“Railway to Writing”

Whether you’re an aspiring or an experienced writer, certain basics need to be followed in the writing life to be successful. Think of them as the five R’s that move a train down the tracks.Railway Tracks_wmk_IMG_0883

  1. Read. It’s essential to read other books, newspaper and magazine articles on the subject you wish to write about yourself. I read tons of picture books and am adding middle grade novels to the mix. Why? Because you need to know what’s already out there in the book market to see what you can do differently. Different is sometimes what catches the eye of an editor or agent. Especially if you’re self-publishing, you need to keep your audience in mind.
  2. Research. Researching your subject matter is very important, even when you’re writing fiction – including writing a fiction picture book. Though they run 500-700 words or less, the fiction must be believable. Don’t forget informative. So take time to probe using the internet, books, library, and people.
  3. Write, Right? Finally, it’s time to settle down and let your fingers fly across the keyboard or let the pen soar across the page, if that’s your style. It’s thrilling to let your creativity loose as you begin and maintain your developing manuscript. As a writer, this is what you love doing day and night, right? Find what works best for you.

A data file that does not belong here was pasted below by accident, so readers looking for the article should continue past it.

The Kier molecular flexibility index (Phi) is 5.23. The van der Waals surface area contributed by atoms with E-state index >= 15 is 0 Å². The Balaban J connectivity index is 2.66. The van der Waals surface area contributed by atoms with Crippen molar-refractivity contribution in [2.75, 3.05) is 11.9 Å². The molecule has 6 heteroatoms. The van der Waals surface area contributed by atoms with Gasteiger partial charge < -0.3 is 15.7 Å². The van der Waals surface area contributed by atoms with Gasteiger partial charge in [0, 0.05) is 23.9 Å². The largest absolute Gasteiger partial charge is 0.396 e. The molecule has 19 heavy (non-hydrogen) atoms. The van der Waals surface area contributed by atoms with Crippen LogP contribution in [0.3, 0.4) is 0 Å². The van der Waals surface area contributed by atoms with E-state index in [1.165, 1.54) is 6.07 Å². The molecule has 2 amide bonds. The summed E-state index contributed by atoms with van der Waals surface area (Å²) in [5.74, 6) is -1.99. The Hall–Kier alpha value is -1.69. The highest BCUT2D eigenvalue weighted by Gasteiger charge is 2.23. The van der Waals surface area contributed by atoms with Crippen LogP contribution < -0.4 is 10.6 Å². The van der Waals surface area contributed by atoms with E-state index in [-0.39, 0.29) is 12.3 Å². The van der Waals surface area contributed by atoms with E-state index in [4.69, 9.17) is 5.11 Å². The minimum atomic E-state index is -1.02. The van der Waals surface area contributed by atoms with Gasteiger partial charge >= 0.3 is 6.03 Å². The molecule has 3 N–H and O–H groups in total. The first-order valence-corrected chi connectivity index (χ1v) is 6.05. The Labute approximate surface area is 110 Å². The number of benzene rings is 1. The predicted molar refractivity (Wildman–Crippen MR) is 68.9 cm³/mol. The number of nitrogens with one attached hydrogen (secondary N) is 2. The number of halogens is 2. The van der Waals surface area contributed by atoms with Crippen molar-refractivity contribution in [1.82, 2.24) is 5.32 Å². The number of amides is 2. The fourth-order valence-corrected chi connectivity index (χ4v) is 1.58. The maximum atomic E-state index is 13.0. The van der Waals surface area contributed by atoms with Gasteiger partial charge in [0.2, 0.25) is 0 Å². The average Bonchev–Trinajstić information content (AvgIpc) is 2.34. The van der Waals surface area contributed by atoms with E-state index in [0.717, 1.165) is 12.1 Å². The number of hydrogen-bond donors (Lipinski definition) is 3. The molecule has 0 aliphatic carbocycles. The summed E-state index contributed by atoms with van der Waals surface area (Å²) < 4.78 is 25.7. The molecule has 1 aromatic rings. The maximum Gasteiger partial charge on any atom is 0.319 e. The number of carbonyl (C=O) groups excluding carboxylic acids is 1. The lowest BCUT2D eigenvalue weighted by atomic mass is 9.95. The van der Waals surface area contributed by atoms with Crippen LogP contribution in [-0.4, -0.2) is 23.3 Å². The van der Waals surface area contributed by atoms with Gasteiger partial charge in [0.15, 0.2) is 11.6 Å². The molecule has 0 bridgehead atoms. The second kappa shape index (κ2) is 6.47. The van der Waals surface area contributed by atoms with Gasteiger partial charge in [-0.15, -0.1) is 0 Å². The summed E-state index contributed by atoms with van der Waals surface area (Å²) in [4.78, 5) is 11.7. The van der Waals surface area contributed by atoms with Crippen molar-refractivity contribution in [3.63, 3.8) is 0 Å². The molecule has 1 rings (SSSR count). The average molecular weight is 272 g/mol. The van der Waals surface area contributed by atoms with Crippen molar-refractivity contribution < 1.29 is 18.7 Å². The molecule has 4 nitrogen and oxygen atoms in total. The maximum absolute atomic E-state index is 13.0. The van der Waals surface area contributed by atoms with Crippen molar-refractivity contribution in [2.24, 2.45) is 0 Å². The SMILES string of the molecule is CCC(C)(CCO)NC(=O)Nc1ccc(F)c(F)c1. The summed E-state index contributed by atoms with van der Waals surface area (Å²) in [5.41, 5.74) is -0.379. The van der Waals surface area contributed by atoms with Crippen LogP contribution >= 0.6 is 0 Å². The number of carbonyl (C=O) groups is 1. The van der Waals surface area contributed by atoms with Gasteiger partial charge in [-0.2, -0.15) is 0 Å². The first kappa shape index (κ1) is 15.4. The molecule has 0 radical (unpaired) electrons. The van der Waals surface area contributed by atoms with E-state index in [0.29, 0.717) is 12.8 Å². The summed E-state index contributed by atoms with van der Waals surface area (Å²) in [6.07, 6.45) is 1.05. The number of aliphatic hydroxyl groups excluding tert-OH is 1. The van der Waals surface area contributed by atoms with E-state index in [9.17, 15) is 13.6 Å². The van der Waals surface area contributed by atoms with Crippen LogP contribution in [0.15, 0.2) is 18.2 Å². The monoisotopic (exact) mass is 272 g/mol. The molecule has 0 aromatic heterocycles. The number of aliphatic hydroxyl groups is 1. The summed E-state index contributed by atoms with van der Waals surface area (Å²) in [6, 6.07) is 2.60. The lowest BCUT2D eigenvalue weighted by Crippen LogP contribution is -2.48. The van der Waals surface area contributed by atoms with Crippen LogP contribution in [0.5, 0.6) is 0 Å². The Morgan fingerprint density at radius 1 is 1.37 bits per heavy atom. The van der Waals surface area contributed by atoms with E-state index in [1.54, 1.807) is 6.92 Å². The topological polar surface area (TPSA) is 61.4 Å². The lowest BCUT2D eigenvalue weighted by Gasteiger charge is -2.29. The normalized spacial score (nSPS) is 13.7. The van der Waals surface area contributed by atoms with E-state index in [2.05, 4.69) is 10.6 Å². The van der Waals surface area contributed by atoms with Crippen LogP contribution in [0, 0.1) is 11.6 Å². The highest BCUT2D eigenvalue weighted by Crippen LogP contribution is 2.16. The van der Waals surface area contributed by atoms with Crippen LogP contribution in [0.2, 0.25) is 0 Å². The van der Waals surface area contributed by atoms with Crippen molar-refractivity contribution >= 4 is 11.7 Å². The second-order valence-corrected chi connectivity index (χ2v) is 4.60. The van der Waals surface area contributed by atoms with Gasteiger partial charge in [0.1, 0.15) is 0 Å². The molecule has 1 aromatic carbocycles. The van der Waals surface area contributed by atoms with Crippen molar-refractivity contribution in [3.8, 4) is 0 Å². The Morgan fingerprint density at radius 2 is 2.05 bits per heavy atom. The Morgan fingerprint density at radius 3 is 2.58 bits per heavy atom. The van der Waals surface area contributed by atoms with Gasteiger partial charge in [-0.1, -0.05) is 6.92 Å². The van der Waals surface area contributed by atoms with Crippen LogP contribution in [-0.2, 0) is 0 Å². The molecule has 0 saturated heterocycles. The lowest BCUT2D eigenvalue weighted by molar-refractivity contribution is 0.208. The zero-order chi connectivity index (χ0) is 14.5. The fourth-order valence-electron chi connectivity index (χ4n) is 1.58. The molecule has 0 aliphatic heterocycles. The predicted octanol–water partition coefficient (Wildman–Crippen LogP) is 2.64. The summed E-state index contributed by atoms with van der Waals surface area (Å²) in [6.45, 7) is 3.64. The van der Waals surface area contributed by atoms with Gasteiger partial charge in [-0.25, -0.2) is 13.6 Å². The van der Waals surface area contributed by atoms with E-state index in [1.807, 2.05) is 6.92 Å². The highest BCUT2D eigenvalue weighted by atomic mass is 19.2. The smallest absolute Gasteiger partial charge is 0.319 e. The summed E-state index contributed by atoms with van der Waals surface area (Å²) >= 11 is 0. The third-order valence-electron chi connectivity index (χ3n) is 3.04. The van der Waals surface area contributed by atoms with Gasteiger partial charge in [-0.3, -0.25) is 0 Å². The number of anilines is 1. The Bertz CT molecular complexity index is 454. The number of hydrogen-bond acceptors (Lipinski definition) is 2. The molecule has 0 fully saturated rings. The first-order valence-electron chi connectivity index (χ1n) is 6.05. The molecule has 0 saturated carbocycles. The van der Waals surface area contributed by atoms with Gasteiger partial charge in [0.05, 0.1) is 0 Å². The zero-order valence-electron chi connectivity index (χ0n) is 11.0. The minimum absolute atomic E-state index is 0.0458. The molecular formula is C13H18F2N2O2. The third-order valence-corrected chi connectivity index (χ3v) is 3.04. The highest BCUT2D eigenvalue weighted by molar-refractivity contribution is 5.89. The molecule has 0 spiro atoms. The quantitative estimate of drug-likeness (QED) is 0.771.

4. Revise. Some writers enjoy revising their manuscripts, others not so much. I personally like it because it improves what I’ve already written. I find glaring errors and I discover new insights. This step is probably the most important, because without several revisions, all you have is a rough draft. Never send a rough draft out into the world! Under this category we need to mention how crucial it is to belong to a critique group. (More on that in the future.)
  5. Relax. Writing can be tiring because it’s hard work. You’re staring hopefully into your screen for hours creatively writing, and can often come away with tense shoulders and bulging eyes. LOL. Be sure to take time for a walk and think about your manuscript. You’ll be surprised how inspiration will walk with you. Your input: Which basic is easiest and/or hardest for you?
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4 thoughts on ““Railway to Writing”

  1. Thank you, Carole. The list comes from my long career as a writer, and now as an aspiring children’s book author. Revisions can be quite hard because we may have to part with favorite bits of our manuscript. I’m glad to hear you’re making progress on your revision process!

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  2. Research is my favorite…because I only write what grabs me. Revisions are horrible. They are full of nasty negative inner comments. I have taught myself to write well the first time in hopes of lessening my revision…but yeah still have to revise 🙂

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    • I agree with you, Savannah, that it’s best to write well the first time. Even when your critique group looks over your ms. they will find something the first time around. I think this is helpful, because it leads to a better manuscript and chances of a marketable piece. Yes, research is fun and revision can be fun. Either way it’s necessary. 🙂

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